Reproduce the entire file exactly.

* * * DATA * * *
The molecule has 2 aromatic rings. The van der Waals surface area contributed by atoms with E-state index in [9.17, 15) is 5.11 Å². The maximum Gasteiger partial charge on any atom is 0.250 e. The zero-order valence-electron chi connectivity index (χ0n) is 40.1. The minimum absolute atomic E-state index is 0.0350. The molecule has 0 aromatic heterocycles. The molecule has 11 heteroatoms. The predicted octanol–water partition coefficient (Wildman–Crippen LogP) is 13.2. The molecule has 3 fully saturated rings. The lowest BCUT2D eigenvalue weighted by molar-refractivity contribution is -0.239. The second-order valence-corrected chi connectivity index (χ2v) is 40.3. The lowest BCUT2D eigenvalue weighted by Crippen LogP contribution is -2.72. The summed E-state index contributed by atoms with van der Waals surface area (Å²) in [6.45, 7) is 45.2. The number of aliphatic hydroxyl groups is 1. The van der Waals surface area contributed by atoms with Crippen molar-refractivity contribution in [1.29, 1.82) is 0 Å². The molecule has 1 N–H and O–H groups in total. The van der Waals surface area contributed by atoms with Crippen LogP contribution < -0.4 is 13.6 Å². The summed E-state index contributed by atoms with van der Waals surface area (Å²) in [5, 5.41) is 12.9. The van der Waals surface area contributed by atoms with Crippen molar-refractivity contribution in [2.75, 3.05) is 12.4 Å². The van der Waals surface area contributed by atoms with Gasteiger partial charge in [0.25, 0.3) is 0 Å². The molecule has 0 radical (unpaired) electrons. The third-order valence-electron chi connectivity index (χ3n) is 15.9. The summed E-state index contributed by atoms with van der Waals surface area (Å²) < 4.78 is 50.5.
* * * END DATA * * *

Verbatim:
The molecule has 2 aromatic rings. The van der Waals surface area contributed by atoms with E-state index in [9.17, 15) is 5.11 Å². The maximum Gasteiger partial charge on any atom is 0.250 e. The zero-order valence-electron chi connectivity index (χ0n) is 40.1. The minimum absolute atomic E-state index is 0.0350. The molecule has 0 aromatic heterocycles. The molecule has 11 heteroatoms. The predicted octanol–water partition coefficient (Wildman–Crippen LogP) is 13.2. The molecule has 3 fully saturated rings. The lowest BCUT2D eigenvalue weighted by molar-refractivity contribution is -0.239. The second-order valence-corrected chi connectivity index (χ2v) is 40.3. The lowest BCUT2D eigenvalue weighted by Crippen LogP contribution is -2.72. The summed E-state index contributed by atoms with van der Waals surface area (Å²) in [6.45, 7) is 45.2. The number of aliphatic hydroxyl groups is 1. The van der Waals surface area contributed by atoms with Crippen molar-refractivity contribution in [1.29, 1.82) is 0 Å². The molecule has 1 N–H and O–H groups in total. The van der Waals surface area contributed by atoms with Crippen LogP contribution < -0.4 is 13.6 Å². The summed E-state index contributed by atoms with van der Waals surface area (Å²) in [5, 5.41) is 12.9. The van der Waals surface area contributed by atoms with Crippen molar-refractivity contribution in [2.75, 3.05) is 12.4 Å². The van der Waals surface area contributed by atoms with Gasteiger partial charge in [0.25, 0.3) is 0 Å². The molecule has 0 radical (unpaired) electrons. The third-order valence-electron chi connectivity index (χ3n) is 15.9. The summed E-state index contributed by atoms with van der Waals surface area (Å²) < 4.78 is 50.5.